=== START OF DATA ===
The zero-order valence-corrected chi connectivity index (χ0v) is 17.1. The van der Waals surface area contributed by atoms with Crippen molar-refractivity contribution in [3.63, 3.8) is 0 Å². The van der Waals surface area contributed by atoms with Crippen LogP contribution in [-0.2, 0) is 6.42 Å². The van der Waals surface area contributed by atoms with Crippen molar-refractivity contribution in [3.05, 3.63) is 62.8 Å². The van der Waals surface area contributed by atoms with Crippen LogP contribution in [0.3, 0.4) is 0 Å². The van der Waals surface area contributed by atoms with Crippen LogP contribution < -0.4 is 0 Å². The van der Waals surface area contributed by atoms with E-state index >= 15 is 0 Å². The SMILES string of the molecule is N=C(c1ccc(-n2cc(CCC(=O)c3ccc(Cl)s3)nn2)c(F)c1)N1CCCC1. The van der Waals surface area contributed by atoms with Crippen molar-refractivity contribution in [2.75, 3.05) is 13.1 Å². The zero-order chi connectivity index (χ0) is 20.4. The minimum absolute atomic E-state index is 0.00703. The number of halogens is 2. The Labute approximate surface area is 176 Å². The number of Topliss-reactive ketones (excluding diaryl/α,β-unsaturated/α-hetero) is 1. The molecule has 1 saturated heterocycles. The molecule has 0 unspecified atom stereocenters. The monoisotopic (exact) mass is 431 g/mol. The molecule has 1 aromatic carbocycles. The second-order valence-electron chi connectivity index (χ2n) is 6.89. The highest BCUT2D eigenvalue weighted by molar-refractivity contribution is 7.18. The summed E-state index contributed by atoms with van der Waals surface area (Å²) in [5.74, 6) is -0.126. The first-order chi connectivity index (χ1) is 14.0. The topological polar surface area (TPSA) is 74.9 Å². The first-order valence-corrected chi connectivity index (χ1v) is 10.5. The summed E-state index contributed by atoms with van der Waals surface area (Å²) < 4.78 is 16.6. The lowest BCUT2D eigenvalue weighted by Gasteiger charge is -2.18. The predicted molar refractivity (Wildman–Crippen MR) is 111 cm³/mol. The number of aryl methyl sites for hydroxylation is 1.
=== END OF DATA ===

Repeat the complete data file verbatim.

The zero-order valence-corrected chi connectivity index (χ0v) is 17.1. The van der Waals surface area contributed by atoms with Crippen molar-refractivity contribution in [3.63, 3.8) is 0 Å². The van der Waals surface area contributed by atoms with Crippen LogP contribution in [-0.2, 0) is 6.42 Å². The van der Waals surface area contributed by atoms with Crippen molar-refractivity contribution in [3.05, 3.63) is 62.8 Å². The van der Waals surface area contributed by atoms with Crippen LogP contribution in [0.3, 0.4) is 0 Å². The van der Waals surface area contributed by atoms with Crippen LogP contribution < -0.4 is 0 Å². The van der Waals surface area contributed by atoms with E-state index >= 15 is 0 Å². The SMILES string of the molecule is N=C(c1ccc(-n2cc(CCC(=O)c3ccc(Cl)s3)nn2)c(F)c1)N1CCCC1. The van der Waals surface area contributed by atoms with Crippen molar-refractivity contribution in [2.75, 3.05) is 13.1 Å². The zero-order chi connectivity index (χ0) is 20.4. The minimum absolute atomic E-state index is 0.00703. The number of halogens is 2. The Labute approximate surface area is 176 Å². The number of Topliss-reactive ketones (excluding diaryl/α,β-unsaturated/α-hetero) is 1. The molecule has 1 saturated heterocycles. The molecule has 0 unspecified atom stereocenters. The monoisotopic (exact) mass is 431 g/mol. The molecule has 1 aromatic carbocycles. The second-order valence-electron chi connectivity index (χ2n) is 6.89. The highest BCUT2D eigenvalue weighted by molar-refractivity contribution is 7.18. The summed E-state index contributed by atoms with van der Waals surface area (Å²) in [5.74, 6) is -0.126. The first-order chi connectivity index (χ1) is 14.0. The topological polar surface area (TPSA) is 74.9 Å². The first-order valence-corrected chi connectivity index (χ1v) is 10.5. The summed E-state index contributed by atoms with van der Waals surface area (Å²) < 4.78 is 16.6. The lowest BCUT2D eigenvalue weighted by Gasteiger charge is -2.18. The predicted molar refractivity (Wildman–Crippen MR) is 111 cm³/mol. The number of aryl methyl sites for hydroxylation is 1.